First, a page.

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Professor Rothery’s role in Mercury mission
02 November 2018
On Saturday 20 October, BepiColombo blasted off on a seven-year journey to Mercury in an attempt to uncover the mysteries of the planet closest to the Sun.
BepiColombo is a joint endeavour between the European and Japanese space agencies (ESA and JAXA), and is a project which David Rothery (1974), Professor of Planetary Geosciences at The Open University, has been involved in for over 15 years.
Professor Rothery heads ESA’s Mercury Surface & Composition Working Group and is the lead co-investigator for Geology for the Mercury Imaging X-ray Spectrometer (MIXS), the only UK-led instrument on board BepiColombo. MIXS will construct images of X-rays fluoresced from the planet’s surface to map what its surface is made of. This is a key aim of the mission, as one of Mercury’s biggest unsolved mysteries is how the rich and volatile substances which make up its surface are so abundant, despite its close proximity to the Sun.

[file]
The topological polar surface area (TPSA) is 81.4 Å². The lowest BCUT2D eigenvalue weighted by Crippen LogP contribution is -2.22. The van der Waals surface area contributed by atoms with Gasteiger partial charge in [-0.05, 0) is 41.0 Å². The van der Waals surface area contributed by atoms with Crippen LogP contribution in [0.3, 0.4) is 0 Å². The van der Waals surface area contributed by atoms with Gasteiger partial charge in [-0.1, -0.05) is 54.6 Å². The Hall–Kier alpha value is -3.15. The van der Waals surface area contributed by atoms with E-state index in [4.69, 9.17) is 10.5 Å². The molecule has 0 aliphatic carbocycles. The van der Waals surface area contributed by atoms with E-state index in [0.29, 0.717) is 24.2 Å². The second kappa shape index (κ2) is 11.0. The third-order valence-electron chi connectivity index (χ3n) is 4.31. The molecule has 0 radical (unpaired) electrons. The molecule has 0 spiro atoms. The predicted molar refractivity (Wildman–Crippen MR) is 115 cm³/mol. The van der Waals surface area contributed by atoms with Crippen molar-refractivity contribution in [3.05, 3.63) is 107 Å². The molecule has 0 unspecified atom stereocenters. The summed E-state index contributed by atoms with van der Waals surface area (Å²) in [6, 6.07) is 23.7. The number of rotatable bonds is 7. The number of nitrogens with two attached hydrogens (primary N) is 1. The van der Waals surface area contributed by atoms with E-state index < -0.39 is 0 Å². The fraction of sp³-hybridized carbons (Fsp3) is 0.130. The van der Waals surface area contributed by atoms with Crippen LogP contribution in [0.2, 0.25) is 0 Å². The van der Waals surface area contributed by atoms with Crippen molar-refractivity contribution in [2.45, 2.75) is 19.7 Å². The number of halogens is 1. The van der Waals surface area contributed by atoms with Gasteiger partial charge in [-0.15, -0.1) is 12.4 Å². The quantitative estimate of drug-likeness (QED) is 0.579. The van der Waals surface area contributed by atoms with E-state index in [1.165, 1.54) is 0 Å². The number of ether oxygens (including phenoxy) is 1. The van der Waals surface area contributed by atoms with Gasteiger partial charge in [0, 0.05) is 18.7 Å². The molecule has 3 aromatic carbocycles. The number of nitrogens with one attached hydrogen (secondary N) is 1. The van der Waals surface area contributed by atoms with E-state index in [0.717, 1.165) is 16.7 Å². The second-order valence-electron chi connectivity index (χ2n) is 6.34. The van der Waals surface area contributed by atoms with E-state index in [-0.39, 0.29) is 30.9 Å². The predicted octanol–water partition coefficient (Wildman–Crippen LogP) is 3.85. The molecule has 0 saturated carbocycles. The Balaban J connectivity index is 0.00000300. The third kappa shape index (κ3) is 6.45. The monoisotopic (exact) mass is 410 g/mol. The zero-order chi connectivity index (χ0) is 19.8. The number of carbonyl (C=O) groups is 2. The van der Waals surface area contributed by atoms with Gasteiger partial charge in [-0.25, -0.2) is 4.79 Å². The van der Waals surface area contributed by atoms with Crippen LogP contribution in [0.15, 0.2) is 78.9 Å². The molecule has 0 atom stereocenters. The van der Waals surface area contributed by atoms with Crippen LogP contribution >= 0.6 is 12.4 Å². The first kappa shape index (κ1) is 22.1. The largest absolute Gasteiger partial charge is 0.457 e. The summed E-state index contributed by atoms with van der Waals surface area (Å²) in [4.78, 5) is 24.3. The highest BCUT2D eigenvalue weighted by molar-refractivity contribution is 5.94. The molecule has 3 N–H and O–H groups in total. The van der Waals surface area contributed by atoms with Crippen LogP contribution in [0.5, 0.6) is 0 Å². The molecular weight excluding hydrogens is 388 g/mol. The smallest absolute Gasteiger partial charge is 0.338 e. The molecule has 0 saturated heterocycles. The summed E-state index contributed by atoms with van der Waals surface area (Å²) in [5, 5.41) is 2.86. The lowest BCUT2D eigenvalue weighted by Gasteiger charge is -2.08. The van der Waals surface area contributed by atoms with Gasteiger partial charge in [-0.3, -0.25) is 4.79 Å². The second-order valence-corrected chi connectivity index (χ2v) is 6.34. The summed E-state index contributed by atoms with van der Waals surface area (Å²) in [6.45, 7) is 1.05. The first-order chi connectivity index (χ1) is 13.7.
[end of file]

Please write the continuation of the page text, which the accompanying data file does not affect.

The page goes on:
Professor Rothery said: “I became keen on astronomy about the time I was in the Removes, and with two others (Clive Robinson and Ian Wilson) subsequently persuaded the School to enter us for Astronomy O-Level (which we’d taught ourselves) on top of the standard curriculum. We all passed, but I became a geologist rather than astronomer, and it was some years before I began to do geology on planets other than the Earth.
“We really need to understand Mercury better. So much about it seems wrong for a planet that close to the Sun, so maybe it originated further out. A collision with the proto-Earth or proto-Venus could be what robbed it of so much of its original rock.”
BepiColombo will enter into orbit around Mercury late in 2025 and will start collecting data in 2026. It is hoped that this will provide new insight into how the planet formed and evolved, and perhaps shed more light on our own planet and the formation of the Solar System.
Further information on the BepiColombo mission can be viewed in Professor Rothery's recent TEDx talk.